This is not the person I aspire to be (she’s not much fun to be around). I’m at my best when I meditate, so I fire up my practice again. Slowly but surely the better me appears.
When I mediate I’m more chillaxed. Nothing much worries me. If someone cuts me off, I can smile and step aside graciously, acknowledging they might not have seen me, or maybe they’re having a bad day. I’m considerably nicer.
My sense of humour returns, and I’m able to interrupt unhelpful self-talk before it takes me over. I sleep better and wake up more refreshed. I’m more likely to get to Yoga. No need to fight the alarm.
My opinion becomes one of many possible opinions, not necessarily right, or better than anyone else’s. I’m kinder (particularly to helpdesk personnel), can keep my political opinions to myself, and don’t waste nearly as much time on Facebook.
Life becomes less about me, me, me – and more about how I can help others. This is a better way to live.
Meditation transforms my Mr Hyde back to Dr Jekyll (he was the nice one – I just Googled to be sure). When my practice lapses, I’m reminded of why I meditate, (to be a better version on myself) and this is enough to motivate me to recommit again.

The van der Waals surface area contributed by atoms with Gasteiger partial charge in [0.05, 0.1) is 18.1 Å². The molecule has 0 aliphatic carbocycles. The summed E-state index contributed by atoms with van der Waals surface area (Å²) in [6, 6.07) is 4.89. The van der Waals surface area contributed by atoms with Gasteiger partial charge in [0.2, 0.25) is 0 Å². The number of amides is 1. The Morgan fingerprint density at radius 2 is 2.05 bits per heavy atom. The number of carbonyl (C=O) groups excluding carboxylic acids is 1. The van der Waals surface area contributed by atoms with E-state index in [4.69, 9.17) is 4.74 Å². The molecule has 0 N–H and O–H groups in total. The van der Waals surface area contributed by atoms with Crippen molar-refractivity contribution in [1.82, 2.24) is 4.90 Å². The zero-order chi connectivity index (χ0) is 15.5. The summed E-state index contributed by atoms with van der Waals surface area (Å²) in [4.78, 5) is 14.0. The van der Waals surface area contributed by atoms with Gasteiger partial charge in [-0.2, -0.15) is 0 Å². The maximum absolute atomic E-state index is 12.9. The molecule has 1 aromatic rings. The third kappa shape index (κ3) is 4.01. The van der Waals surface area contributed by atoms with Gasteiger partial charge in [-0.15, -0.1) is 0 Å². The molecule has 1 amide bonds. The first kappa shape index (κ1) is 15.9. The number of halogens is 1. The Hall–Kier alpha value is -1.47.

At speaking events, I always ask my audience how many people meditate. There’s usually a small show of hands. When I ask who has tried and given up, many more people raise their hands.
A few years back people wouldn’t admit to meditating. Meditators preferred to stay in the closet, to avoid being labelled as weird (up there with hippies, and tree-huggers). Today, that’s changed. Many more people are either meditating regularly, or at least admitting to giving it a go.
Meditation is becoming more mainstream and acceptable, mostly due to the plethora of neuroscientific research promoting the benefits. But despite good intentions to start and maintain a practice, many people struggle to make it a consistent part of their routine. You are not alone!
Even people who’ve completed entire meditation programmes, who really want to meditate, admit to hitting the wall. They tell me they feel guilty when they stop. I find their guilt comforting, because even aspiring to meditate is a good thing. We try, we fail, simply signifying that we’re all human and flawed.
So, if you’re fallen off the meditation wagon please get back on. You are not alone, none of us have a perfect practice (well, I haven’t met them yet). You are not a failure, you’re a human work in progress. Meditation is hard, but it’s the kindest thing you can do for yourself and everyone around you (at home and in the office).
One thing I’m sure of – the world is a better place when I meditate. When you recommit to your practice your world will be too.
Kerene Strochnetter is the Managing Director at Mindful at Work. Mindful at Work delivers programmes across New Zealand and Australia to produce unprecedented levels of engagement, performance and well-being.
Workplace mindfulness is not just learning how to meditate. It is a robust set of practices (generated from comprehensive research) used to align values with behaviours and transform workplace culture. You can find out more about Kerene and Mindful at Work here.
It’s all about changing the way you work to positively influence workplace culture.